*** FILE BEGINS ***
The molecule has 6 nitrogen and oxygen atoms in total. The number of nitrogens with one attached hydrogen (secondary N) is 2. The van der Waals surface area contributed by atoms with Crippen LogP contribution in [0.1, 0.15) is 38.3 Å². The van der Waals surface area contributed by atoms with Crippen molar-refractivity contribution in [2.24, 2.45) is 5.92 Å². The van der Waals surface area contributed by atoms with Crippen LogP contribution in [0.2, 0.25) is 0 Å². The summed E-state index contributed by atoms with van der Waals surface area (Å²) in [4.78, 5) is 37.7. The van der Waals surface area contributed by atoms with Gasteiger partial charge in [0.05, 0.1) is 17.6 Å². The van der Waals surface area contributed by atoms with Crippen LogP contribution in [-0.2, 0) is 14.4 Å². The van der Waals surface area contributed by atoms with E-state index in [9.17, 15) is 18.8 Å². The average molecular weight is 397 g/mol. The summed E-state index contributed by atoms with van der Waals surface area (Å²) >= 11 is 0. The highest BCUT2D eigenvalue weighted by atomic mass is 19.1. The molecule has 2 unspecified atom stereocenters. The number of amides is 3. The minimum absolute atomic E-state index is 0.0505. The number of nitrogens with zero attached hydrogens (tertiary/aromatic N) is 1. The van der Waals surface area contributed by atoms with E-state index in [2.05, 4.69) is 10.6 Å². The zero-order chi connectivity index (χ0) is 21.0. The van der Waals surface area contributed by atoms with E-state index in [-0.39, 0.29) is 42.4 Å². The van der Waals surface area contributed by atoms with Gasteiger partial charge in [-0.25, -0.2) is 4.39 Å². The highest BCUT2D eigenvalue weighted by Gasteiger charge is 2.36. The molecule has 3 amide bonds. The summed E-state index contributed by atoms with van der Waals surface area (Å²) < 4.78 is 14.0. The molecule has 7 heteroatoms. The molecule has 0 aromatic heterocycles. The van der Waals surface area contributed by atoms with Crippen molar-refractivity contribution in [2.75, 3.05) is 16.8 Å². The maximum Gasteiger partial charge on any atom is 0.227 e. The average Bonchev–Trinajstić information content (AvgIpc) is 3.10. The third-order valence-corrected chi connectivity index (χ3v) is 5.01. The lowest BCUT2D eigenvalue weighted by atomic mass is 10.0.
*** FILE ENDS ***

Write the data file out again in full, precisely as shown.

The molecule has 6 nitrogen and oxygen atoms in total. The number of nitrogens with one attached hydrogen (secondary N) is 2. The van der Waals surface area contributed by atoms with Crippen LogP contribution in [0.1, 0.15) is 38.3 Å². The van der Waals surface area contributed by atoms with Crippen molar-refractivity contribution in [2.24, 2.45) is 5.92 Å². The van der Waals surface area contributed by atoms with Crippen LogP contribution in [0.2, 0.25) is 0 Å². The summed E-state index contributed by atoms with van der Waals surface area (Å²) in [4.78, 5) is 37.7. The van der Waals surface area contributed by atoms with Gasteiger partial charge in [0.05, 0.1) is 17.6 Å². The van der Waals surface area contributed by atoms with Crippen LogP contribution in [-0.2, 0) is 14.4 Å². The van der Waals surface area contributed by atoms with E-state index in [9.17, 15) is 18.8 Å². The average molecular weight is 397 g/mol. The summed E-state index contributed by atoms with van der Waals surface area (Å²) >= 11 is 0. The highest BCUT2D eigenvalue weighted by atomic mass is 19.1. The molecule has 2 unspecified atom stereocenters. The number of amides is 3. The minimum absolute atomic E-state index is 0.0505. The number of nitrogens with zero attached hydrogens (tertiary/aromatic N) is 1. The van der Waals surface area contributed by atoms with E-state index in [2.05, 4.69) is 10.6 Å². The zero-order chi connectivity index (χ0) is 21.0. The van der Waals surface area contributed by atoms with E-state index in [-0.39, 0.29) is 42.4 Å². The van der Waals surface area contributed by atoms with Gasteiger partial charge in [-0.25, -0.2) is 4.39 Å². The highest BCUT2D eigenvalue weighted by Gasteiger charge is 2.36. The molecule has 3 amide bonds. The summed E-state index contributed by atoms with van der Waals surface area (Å²) < 4.78 is 14.0. The molecule has 7 heteroatoms. The molecule has 0 aromatic heterocycles. The van der Waals surface area contributed by atoms with Crippen molar-refractivity contribution in [2.75, 3.05) is 16.8 Å². The maximum Gasteiger partial charge on any atom is 0.227 e. The average Bonchev–Trinajstić information content (AvgIpc) is 3.10. The third-order valence-corrected chi connectivity index (χ3v) is 5.01. The lowest BCUT2D eigenvalue weighted by atomic mass is 10.0.